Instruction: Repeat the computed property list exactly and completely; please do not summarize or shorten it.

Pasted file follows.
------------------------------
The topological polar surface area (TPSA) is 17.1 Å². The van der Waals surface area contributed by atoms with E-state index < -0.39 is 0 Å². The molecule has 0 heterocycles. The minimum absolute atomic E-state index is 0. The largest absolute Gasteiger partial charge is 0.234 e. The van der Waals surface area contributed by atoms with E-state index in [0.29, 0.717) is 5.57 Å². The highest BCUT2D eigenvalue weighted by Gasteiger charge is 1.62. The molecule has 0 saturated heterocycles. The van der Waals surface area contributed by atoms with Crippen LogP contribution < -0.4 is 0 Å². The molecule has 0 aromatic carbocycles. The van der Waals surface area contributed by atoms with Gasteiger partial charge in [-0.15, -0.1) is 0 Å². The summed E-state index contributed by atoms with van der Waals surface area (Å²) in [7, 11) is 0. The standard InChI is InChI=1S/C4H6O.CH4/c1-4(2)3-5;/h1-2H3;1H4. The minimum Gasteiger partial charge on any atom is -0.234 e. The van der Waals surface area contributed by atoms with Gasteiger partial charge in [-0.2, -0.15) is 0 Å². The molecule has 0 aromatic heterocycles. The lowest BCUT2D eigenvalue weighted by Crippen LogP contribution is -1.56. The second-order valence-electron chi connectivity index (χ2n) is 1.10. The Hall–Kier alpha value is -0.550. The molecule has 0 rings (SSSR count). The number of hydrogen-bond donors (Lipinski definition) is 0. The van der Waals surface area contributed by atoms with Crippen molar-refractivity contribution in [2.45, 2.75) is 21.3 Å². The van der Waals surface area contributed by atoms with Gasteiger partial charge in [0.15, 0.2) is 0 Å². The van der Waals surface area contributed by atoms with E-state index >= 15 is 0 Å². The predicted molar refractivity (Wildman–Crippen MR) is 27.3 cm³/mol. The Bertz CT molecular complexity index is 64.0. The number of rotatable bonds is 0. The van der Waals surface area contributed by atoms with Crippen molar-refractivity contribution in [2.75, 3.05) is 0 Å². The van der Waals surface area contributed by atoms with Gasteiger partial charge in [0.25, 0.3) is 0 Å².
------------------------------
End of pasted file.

The topological polar surface area (TPSA) is 17.1 Å². The van der Waals surface area contributed by atoms with E-state index < -0.39 is 0 Å². The molecule has 0 heterocycles. The minimum absolute atomic E-state index is 0. The largest absolute Gasteiger partial charge is 0.234 e. The van der Waals surface area contributed by atoms with E-state index in [0.29, 0.717) is 5.57 Å². The highest BCUT2D eigenvalue weighted by Gasteiger charge is 1.62. The molecule has 0 saturated heterocycles. The van der Waals surface area contributed by atoms with Crippen LogP contribution < -0.4 is 0 Å². The molecule has 0 aromatic carbocycles. The van der Waals surface area contributed by atoms with Gasteiger partial charge in [-0.15, -0.1) is 0 Å². The summed E-state index contributed by atoms with van der Waals surface area (Å²) in [7, 11) is 0. The standard InChI is InChI=1S/C4H6O.CH4/c1-4(2)3-5;/h1-2H3;1H4. The minimum Gasteiger partial charge on any atom is -0.234 e. The van der Waals surface area contributed by atoms with Gasteiger partial charge in [-0.2, -0.15) is 0 Å². The molecule has 0 aromatic heterocycles. The lowest BCUT2D eigenvalue weighted by Crippen LogP contribution is -1.56. The second-order valence-electron chi connectivity index (χ2n) is 1.10. The Hall–Kier alpha value is -0.550. The molecule has 0 rings (SSSR count). The number of hydrogen-bond donors (Lipinski definition) is 0. The van der Waals surface area contributed by atoms with Crippen molar-refractivity contribution in [2.45, 2.75) is 21.3 Å². The van der Waals surface area contributed by atoms with Gasteiger partial charge in [0.15, 0.2) is 0 Å². The van der Waals surface area contributed by atoms with E-state index >= 15 is 0 Å². The predicted molar refractivity (Wildman–Crippen MR) is 27.3 cm³/mol. The Bertz CT molecular complexity index is 64.0. The number of rotatable bonds is 0. The van der Waals surface area contributed by atoms with Crippen molar-refractivity contribution in [2.75, 3.05) is 0 Å². The van der Waals surface area contributed by atoms with Gasteiger partial charge in [0.25, 0.3) is 0 Å².